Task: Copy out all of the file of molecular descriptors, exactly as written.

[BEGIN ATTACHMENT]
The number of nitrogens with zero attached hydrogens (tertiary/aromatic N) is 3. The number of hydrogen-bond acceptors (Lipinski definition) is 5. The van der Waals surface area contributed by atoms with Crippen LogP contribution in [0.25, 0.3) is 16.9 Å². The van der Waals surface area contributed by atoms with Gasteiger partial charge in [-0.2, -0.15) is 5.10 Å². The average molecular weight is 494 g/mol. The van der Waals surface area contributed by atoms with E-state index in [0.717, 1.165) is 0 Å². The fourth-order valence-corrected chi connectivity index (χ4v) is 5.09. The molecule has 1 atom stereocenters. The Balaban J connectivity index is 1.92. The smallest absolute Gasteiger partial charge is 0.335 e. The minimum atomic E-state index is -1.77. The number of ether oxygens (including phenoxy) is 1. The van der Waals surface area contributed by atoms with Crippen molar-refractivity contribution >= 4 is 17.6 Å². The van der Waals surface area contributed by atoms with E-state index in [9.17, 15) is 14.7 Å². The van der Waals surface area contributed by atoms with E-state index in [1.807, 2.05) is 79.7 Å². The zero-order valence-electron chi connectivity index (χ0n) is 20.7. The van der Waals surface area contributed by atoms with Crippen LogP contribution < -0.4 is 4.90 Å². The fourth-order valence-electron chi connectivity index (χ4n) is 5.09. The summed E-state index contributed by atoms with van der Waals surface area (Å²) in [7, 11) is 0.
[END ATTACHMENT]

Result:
The number of nitrogens with zero attached hydrogens (tertiary/aromatic N) is 3. The number of hydrogen-bond acceptors (Lipinski definition) is 5. The van der Waals surface area contributed by atoms with Crippen LogP contribution in [0.25, 0.3) is 16.9 Å². The van der Waals surface area contributed by atoms with Gasteiger partial charge in [-0.2, -0.15) is 5.10 Å². The average molecular weight is 494 g/mol. The van der Waals surface area contributed by atoms with E-state index in [0.717, 1.165) is 0 Å². The fourth-order valence-corrected chi connectivity index (χ4v) is 5.09. The molecule has 1 atom stereocenters. The Balaban J connectivity index is 1.92. The smallest absolute Gasteiger partial charge is 0.335 e. The minimum atomic E-state index is -1.77. The number of ether oxygens (including phenoxy) is 1. The van der Waals surface area contributed by atoms with Crippen molar-refractivity contribution >= 4 is 17.6 Å². The van der Waals surface area contributed by atoms with E-state index in [9.17, 15) is 14.7 Å². The van der Waals surface area contributed by atoms with E-state index in [1.807, 2.05) is 79.7 Å². The zero-order valence-electron chi connectivity index (χ0n) is 20.7. The van der Waals surface area contributed by atoms with Crippen LogP contribution < -0.4 is 4.90 Å². The fourth-order valence-electron chi connectivity index (χ4n) is 5.09. The summed E-state index contributed by atoms with van der Waals surface area (Å²) in [7, 11) is 0.